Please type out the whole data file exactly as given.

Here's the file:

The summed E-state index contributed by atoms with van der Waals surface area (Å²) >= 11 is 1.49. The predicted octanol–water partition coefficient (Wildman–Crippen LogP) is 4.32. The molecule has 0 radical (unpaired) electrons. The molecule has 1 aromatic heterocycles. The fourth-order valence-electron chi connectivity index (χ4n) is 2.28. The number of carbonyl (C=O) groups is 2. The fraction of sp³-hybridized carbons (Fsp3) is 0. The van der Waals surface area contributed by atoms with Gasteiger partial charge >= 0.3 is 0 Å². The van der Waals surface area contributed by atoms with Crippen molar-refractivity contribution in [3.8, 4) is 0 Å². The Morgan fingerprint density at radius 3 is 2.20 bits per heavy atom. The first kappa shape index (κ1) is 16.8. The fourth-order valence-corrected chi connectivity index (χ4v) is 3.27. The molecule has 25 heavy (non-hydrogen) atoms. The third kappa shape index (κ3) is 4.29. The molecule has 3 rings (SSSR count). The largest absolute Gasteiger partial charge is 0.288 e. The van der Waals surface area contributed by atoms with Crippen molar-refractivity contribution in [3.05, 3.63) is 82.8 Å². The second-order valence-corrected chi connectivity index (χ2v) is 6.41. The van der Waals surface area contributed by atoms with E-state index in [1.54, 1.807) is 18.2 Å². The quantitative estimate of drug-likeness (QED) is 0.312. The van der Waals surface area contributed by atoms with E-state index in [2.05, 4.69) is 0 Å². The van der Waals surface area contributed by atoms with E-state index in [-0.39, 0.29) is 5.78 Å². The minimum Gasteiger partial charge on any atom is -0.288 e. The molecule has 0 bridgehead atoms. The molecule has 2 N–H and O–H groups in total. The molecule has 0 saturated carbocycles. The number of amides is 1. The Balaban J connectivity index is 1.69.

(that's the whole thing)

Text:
The summed E-state index contributed by atoms with van der Waals surface area (Å²) >= 11 is 1.49. The predicted octanol–water partition coefficient (Wildman–Crippen LogP) is 4.32. The molecule has 0 radical (unpaired) electrons. The molecule has 1 aromatic heterocycles. The fourth-order valence-electron chi connectivity index (χ4n) is 2.28. The number of carbonyl (C=O) groups is 2. The fraction of sp³-hybridized carbons (Fsp3) is 0. The van der Waals surface area contributed by atoms with Gasteiger partial charge >= 0.3 is 0 Å². The van der Waals surface area contributed by atoms with Crippen molar-refractivity contribution in [3.8, 4) is 0 Å². The Morgan fingerprint density at radius 3 is 2.20 bits per heavy atom. The first kappa shape index (κ1) is 16.8. The fourth-order valence-corrected chi connectivity index (χ4v) is 3.27. The molecule has 25 heavy (non-hydrogen) atoms. The third kappa shape index (κ3) is 4.29. The molecule has 3 rings (SSSR count). The largest absolute Gasteiger partial charge is 0.288 e. The van der Waals surface area contributed by atoms with Crippen molar-refractivity contribution in [3.05, 3.63) is 82.8 Å². The second-order valence-corrected chi connectivity index (χ2v) is 6.41. The van der Waals surface area contributed by atoms with E-state index in [1.54, 1.807) is 18.2 Å². The quantitative estimate of drug-likeness (QED) is 0.312. The van der Waals surface area contributed by atoms with E-state index in [2.05, 4.69) is 0 Å². The van der Waals surface area contributed by atoms with E-state index in [-0.39, 0.29) is 5.78 Å². The minimum Gasteiger partial charge on any atom is -0.288 e. The molecule has 0 bridgehead atoms. The molecule has 2 N–H and O–H groups in total. The molecule has 0 saturated carbocycles. The number of amides is 1. The Balaban J connectivity index is 1.69.